Video: How to Make an Amazing Amaro Cocktail
Bitter, and rich and smooth as a Manhattan, the Yard Bird is a drink with a scrappy and adaptable soul.
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Before he was resident musician at ChefSteps, Hans Twite tended bar at a spot called Smith on Seattle's Capitol Hill. This low-lit, taxidermy-lined haunt is where Hans met ChefSteps co-founder Grant Crilly and made him a Yard Bird, a cocktail created by another Smith bartender and tweaked along the way to evolve into a booze-forward, lime-laced concoction with fierce botanicals and a fair amount of funk. Grant loved it, and a friendship formed over many, many more.
Bitter, and rich and smooth as a Manhattan, the Yard Bird is a drink with a scrappy and adaptable soul. You can use any amber-toned aged rum to make it—we're partial to Zaya Gran Reserva, though Ron Zacapa works great as well. The cocktail's other components—herbaceous Amaro Montenegro, artichoke-fueled Cynar—are awesome ingredients to have on hand, but feel free to play around with other amari as well. So long as you maintain the proportions (more on that below), the options are basically endless. Similarly, you can go hi-tech on the drink with our rapid-infused Bitters #013, or just buy cardamom bitters at the liquor store.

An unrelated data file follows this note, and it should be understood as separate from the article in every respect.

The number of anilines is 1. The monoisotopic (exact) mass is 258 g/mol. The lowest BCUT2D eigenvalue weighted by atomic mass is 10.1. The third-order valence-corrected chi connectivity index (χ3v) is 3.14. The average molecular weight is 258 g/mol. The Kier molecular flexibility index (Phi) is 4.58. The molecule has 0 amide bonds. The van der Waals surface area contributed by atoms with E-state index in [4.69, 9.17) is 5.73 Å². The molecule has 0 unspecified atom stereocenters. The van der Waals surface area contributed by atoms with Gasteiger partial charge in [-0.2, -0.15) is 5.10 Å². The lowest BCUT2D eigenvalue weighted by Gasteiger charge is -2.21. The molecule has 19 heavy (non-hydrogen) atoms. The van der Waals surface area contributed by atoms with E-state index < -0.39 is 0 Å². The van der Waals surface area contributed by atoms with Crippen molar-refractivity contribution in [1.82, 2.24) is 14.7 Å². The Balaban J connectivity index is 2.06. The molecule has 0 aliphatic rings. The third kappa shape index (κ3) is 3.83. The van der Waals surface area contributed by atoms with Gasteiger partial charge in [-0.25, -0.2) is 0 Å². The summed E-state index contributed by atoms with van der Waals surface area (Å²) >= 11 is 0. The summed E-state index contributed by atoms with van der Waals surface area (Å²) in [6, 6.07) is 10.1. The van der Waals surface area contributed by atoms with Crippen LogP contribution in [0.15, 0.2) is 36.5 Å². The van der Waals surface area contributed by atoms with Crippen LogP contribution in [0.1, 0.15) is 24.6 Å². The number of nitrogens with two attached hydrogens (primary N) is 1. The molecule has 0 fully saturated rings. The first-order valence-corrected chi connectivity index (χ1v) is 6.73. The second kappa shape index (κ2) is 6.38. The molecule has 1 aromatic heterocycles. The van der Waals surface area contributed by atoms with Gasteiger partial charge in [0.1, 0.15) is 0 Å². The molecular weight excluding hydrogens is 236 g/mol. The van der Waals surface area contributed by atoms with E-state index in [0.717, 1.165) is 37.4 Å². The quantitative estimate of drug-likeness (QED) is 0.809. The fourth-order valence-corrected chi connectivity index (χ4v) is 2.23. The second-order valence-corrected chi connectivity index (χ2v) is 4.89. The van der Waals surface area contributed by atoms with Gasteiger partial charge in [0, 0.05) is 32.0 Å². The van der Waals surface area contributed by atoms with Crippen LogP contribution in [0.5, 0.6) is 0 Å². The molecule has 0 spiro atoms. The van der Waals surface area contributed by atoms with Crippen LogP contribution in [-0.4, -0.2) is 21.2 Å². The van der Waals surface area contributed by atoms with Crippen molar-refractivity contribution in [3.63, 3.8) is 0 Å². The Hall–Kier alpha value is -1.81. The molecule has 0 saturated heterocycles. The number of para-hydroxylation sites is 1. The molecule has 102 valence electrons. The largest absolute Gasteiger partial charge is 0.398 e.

In homage to the Yard Bird's fast-and-loose spirit, we offer a quick, easy-going approach. If you're making a bunch of drinks, or are after an impeccably prepared cocktail, refer to the recipe upgrades we list below. And if herbal liqueurs and funky spirits aren't your thing, read on for some of our other favorite cocktail recipes, along with tips and techniques for building your own drinks. Then, invite a friend or two over and get mixing—who knows, you may wind up with some sweet new job.
Get the full recipe at chefsteps.com